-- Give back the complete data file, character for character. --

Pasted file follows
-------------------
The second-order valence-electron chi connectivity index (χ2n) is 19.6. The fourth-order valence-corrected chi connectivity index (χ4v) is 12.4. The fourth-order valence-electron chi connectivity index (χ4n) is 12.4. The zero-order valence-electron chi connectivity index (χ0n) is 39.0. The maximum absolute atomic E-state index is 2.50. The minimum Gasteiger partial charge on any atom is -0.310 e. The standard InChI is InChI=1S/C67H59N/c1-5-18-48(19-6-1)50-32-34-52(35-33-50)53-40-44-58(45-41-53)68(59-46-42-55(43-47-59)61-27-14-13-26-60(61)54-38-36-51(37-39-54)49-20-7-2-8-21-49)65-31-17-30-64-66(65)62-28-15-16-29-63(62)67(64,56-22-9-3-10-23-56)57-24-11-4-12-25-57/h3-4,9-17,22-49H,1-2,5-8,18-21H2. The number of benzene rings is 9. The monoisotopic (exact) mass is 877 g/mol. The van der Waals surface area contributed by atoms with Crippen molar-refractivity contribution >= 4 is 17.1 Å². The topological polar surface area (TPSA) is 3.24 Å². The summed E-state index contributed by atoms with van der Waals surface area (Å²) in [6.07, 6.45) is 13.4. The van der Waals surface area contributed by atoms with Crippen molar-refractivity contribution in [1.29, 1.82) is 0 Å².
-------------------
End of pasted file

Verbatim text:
The second-order valence-electron chi connectivity index (χ2n) is 19.6. The fourth-order valence-corrected chi connectivity index (χ4v) is 12.4. The fourth-order valence-electron chi connectivity index (χ4n) is 12.4. The zero-order valence-electron chi connectivity index (χ0n) is 39.0. The maximum absolute atomic E-state index is 2.50. The minimum Gasteiger partial charge on any atom is -0.310 e. The standard InChI is InChI=1S/C67H59N/c1-5-18-48(19-6-1)50-32-34-52(35-33-50)53-40-44-58(45-41-53)68(59-46-42-55(43-47-59)61-27-14-13-26-60(61)54-38-36-51(37-39-54)49-20-7-2-8-21-49)65-31-17-30-64-66(65)62-28-15-16-29-63(62)67(64,56-22-9-3-10-23-56)57-24-11-4-12-25-57/h3-4,9-17,22-49H,1-2,5-8,18-21H2. The number of benzene rings is 9. The monoisotopic (exact) mass is 877 g/mol. The van der Waals surface area contributed by atoms with Crippen molar-refractivity contribution >= 4 is 17.1 Å². The topological polar surface area (TPSA) is 3.24 Å². The summed E-state index contributed by atoms with van der Waals surface area (Å²) in [6.07, 6.45) is 13.4. The van der Waals surface area contributed by atoms with Crippen molar-refractivity contribution in [1.29, 1.82) is 0 Å².